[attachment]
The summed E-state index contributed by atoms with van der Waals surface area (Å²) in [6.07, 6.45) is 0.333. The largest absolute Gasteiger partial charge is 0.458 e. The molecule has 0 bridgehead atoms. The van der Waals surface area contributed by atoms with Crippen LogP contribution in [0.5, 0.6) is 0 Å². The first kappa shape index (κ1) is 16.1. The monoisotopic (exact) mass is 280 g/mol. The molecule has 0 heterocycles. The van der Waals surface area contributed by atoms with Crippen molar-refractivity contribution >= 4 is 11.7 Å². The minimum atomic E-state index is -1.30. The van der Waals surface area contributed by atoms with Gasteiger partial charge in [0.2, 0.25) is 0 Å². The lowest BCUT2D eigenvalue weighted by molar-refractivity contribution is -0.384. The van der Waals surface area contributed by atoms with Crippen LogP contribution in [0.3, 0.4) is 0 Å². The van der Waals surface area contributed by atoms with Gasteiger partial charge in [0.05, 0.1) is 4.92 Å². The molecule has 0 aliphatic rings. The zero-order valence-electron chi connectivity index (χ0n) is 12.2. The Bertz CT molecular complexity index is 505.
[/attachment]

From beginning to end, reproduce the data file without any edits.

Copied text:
The summed E-state index contributed by atoms with van der Waals surface area (Å²) in [6.07, 6.45) is 0.333. The largest absolute Gasteiger partial charge is 0.458 e. The molecule has 0 bridgehead atoms. The van der Waals surface area contributed by atoms with Crippen LogP contribution in [0.5, 0.6) is 0 Å². The first kappa shape index (κ1) is 16.1. The monoisotopic (exact) mass is 280 g/mol. The molecule has 0 heterocycles. The van der Waals surface area contributed by atoms with Crippen molar-refractivity contribution >= 4 is 11.7 Å². The minimum atomic E-state index is -1.30. The van der Waals surface area contributed by atoms with Gasteiger partial charge in [0.2, 0.25) is 0 Å². The lowest BCUT2D eigenvalue weighted by molar-refractivity contribution is -0.384. The van der Waals surface area contributed by atoms with Crippen LogP contribution in [0.3, 0.4) is 0 Å². The van der Waals surface area contributed by atoms with Gasteiger partial charge in [0.05, 0.1) is 4.92 Å². The molecule has 0 aliphatic rings. The zero-order valence-electron chi connectivity index (χ0n) is 12.2. The Bertz CT molecular complexity index is 505.